In the studies of heads that Van Gogh paints of peasants and weavers in Nuenen, he pays a lot of attention to the rendering of light and dark. He finds it ‘an eternally difficult question’, but is also convinced that the artistic value of a work ‘depends to a very considerable extent on the treatment of the shaded passages’.
In this Head of a woman, the expressiveness of the face is secondary to the backlight effect. The emphasis is on the shape of her head, which stands out sharply against the background. The light green-blue tints of the background transition into the darker section to the left of the woman’s shoulder. This sketchy transition from light to dark indicates that Van Gogh is studying chiaroscuro.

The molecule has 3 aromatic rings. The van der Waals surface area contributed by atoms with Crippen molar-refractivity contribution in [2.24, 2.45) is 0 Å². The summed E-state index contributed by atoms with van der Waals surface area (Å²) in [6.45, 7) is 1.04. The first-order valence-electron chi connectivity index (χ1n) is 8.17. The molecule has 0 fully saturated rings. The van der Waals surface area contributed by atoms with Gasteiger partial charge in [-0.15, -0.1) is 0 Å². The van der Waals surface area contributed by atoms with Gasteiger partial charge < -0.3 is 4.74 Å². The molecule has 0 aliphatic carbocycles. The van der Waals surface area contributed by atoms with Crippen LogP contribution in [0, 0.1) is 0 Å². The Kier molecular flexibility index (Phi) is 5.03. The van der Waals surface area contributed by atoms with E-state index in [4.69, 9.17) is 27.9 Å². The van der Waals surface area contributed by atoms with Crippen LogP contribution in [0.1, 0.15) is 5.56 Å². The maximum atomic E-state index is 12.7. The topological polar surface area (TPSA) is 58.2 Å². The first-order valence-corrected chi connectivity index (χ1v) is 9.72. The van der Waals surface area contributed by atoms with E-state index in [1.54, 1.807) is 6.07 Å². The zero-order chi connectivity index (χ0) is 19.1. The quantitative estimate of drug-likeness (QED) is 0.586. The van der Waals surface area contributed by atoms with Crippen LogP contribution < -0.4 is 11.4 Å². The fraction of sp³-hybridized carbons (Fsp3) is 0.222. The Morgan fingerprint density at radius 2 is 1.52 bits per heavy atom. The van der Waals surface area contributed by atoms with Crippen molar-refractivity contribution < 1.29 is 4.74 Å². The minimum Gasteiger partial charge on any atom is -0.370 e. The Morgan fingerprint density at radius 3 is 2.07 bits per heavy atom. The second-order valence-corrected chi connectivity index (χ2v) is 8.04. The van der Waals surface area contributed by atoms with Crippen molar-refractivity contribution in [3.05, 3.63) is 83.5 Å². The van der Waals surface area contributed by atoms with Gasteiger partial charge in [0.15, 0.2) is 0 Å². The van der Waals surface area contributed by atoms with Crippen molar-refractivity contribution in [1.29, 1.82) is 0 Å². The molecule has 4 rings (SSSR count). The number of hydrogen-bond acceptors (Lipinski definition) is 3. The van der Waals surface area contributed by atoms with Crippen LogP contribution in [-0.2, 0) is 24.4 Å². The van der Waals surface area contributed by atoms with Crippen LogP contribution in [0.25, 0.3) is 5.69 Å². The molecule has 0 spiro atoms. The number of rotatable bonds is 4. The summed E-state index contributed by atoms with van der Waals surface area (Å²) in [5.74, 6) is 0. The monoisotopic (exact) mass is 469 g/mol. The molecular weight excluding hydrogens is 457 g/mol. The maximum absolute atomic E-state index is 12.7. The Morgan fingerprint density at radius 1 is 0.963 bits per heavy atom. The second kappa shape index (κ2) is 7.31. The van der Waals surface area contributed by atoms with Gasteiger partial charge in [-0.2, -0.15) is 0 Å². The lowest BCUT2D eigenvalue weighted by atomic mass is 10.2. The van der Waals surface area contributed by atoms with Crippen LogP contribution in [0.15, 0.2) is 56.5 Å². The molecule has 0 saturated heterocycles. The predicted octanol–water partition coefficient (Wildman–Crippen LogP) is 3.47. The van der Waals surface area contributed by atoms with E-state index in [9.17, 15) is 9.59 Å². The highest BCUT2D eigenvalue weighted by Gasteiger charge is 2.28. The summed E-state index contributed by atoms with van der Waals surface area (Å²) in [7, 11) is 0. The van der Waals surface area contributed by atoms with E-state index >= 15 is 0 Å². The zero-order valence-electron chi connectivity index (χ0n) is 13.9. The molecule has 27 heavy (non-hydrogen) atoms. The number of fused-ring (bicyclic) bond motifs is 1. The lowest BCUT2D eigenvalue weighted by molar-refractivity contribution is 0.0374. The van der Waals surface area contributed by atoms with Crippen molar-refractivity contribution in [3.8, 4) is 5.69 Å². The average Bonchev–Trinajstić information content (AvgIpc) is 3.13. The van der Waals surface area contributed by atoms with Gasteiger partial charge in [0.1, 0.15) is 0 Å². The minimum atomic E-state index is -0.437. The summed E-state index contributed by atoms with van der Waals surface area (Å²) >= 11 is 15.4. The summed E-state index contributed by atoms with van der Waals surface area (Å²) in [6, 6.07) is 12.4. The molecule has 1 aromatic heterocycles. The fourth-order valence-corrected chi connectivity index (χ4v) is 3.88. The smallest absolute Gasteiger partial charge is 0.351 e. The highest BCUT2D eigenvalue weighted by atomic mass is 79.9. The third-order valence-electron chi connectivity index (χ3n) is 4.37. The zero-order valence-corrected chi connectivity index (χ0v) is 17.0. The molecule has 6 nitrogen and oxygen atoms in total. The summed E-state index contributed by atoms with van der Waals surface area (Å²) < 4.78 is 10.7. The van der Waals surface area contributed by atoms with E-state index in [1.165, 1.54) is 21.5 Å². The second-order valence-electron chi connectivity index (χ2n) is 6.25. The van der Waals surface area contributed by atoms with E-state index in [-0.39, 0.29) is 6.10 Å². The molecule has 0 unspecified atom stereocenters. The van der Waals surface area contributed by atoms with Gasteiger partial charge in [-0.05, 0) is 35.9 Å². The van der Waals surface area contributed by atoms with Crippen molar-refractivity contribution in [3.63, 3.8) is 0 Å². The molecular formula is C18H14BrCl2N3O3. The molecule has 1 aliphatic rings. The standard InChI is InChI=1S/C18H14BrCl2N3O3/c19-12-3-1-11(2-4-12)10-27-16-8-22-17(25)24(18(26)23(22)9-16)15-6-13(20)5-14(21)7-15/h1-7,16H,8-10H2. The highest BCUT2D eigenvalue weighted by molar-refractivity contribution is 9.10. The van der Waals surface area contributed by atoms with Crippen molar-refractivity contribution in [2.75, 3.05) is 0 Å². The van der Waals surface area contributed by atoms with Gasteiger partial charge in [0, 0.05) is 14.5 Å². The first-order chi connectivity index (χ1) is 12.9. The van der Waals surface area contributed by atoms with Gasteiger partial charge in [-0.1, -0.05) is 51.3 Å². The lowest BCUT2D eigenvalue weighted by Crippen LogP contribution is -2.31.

His interaction with models is not without problems. Rumour has it that he got a model pregnant, ‘although it wasn’t me’. The priest and other gentlemen of the village ‘can’t get their teeth into me, at least not this time. But you see that it isn’t easy to paint people at home and draw them as they go about their business’.